That took Lenah aback. She hadn’t announced that she would be coming with the stone. Forcefully, the queasy feeling in her stomach was back. Wherever they went, it seemed that someone was already expecting them.
The man’s focus suddenly shifted to somewhere behind Lenah, and she turned to see Cassius walk out with Corinna still draped over his shoulder. His c-nano arm glittered in the bright light of the landing bay, and, combined with his tall build, he was the walking image of cyborg strength in his prime.
Let’s hope that intimidates them at least a little bit, Lenah thought, glad he was there with them. She doubted they could quickly exchange the stone for one million CGC and leave again. There would be questions. But maybe there would be fewer questions with a cyborg looming by their side.
Lenah also had her mind magic, an advantage she wouldn’t hesitate to use if it got them out of some difficult questioning.
“We also bring you this woman.” She pointed toward Corinna. “She was in charge of an illegal plundering mission on Masis III. She wanted to keep the Mapstone for herself. Corinna Cheung of Cheung Corp.”
Lenah had expected that to cause a reaction from the man. Unlike Starwide Research, Cheung Corp was a corporation recognized by UPL, and Corinna was a corporate leader known all over the galaxy. But the man’s face stayed expressionless.
Cassius’s eyes met Lenah’s, and she could see her own worry reflected in his gaze.
“Very well, let’s get you settled. Ambassador Dreistein wants to meet you.” The UPL man snapped his hand and turned around, quickly vanishing out of the hangar’s hatch. Lenah looked at Doctor Lund, who shrugged at her. She followed the man, grasping the stone in her pocket as the Star Rambler vanished out of sight.
They walked through large, white hallways for several silent minutes. In the beginning, they met other groups of people who were either walking or driving on small hovering stands to their destinations, but after a while, they were alone.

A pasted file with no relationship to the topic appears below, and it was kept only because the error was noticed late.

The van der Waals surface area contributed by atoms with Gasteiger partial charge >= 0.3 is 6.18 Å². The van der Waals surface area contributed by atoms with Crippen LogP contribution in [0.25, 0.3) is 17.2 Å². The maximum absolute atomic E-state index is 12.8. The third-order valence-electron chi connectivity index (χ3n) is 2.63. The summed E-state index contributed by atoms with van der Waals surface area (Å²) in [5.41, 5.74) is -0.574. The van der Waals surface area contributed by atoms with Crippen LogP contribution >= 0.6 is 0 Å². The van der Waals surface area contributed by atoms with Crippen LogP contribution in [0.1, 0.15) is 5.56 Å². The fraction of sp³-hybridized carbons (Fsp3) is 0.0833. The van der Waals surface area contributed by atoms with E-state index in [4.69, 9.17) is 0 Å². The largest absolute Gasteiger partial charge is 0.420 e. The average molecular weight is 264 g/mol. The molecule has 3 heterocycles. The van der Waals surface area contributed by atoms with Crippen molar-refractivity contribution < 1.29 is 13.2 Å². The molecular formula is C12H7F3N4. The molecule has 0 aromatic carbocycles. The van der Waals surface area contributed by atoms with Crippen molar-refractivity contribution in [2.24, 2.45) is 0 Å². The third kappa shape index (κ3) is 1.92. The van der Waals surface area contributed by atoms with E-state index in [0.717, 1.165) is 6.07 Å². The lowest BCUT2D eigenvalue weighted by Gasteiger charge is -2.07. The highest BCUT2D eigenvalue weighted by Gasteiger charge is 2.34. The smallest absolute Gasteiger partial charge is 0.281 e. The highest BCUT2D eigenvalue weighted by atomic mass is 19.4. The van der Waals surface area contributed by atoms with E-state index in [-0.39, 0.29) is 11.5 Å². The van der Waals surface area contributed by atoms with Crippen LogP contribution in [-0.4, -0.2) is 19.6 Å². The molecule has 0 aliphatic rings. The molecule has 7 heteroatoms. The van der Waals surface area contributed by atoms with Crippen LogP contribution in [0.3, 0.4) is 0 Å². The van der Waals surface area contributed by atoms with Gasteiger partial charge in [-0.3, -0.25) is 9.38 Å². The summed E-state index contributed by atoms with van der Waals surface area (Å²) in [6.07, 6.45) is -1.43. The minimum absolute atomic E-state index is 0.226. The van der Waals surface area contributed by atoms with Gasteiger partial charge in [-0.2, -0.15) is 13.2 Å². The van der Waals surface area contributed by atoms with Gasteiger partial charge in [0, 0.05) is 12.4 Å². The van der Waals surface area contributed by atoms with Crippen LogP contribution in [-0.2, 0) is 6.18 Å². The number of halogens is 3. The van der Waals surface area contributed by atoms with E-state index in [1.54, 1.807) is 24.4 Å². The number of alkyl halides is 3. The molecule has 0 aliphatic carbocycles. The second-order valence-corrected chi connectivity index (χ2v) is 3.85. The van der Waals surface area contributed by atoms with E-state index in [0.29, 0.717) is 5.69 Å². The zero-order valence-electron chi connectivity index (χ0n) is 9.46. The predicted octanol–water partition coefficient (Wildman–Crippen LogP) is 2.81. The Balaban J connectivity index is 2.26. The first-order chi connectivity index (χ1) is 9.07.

“Where are you taking us?” Lenah asked the man, suspicion once more rising within her. “You said we are going to meet the ambassador?”
“Yes,” he said, sounding bored and not even turning around. “We’re almost there.”
They continued like this for another thirty seconds, until the man finally stopped in the middle of the corridor. “Here we are.” He turned around, an expression of pity on his face. A second later, his image became blurry as dozens of laser beams stood between him and Lenah.
“Back, it’s a trap,” Lenah yelled, whirling around. She bolted back the way they had come, but an identical grid of laser beams was blocking their way. Lenah turned to the UPL man again. “You will explain. Are you taking us as prisoners?” She reached out with her senses to touch his mind. Why hadn’t she done so before? This was no place for high moral ground; this was a place to make use of any advantage you could.
Now she had to convince him to shut down the lasers. Or, if it wasn’t him accessing the control, to relay the order to do so. But she couldn’t see anything. Usually, if she concentrated on it, minds started to become visible to her as a cloudy aura wrapped around a person. There was nothing there. Only the laser beams.
Lenah spun, scanning her group and looking for the familiar minds of Persia or Cassius. She felt nothing. What the stars had just happened to her mind magic?
“That’s not in my power to share,” the man answered Lenah’s earlier question. “Please excuse me, I’m only following instructions: to keep you and your group contained under high security.” He nodded as if that was an apology. “I wasn’t lying about your meeting with the ambassador. When he’s ready, he’ll come to speak to you.” With that, he turned and walked away, quickly vanishing behind a hatch that lead out of the corridor.
“Shit!” Lenah couldn’t keep back her frustration—about UPL, for being such crooks when they were going to have to save humanity, or about herself, for having walked so easily into the trap.
“Shit,” Persia echoed her. “Now what?”
Lenah stepped carefully up to the laser barrier with the intention of inspecting it further, when the section of the floor they were standing on suddenly moved downward like an elevator cart.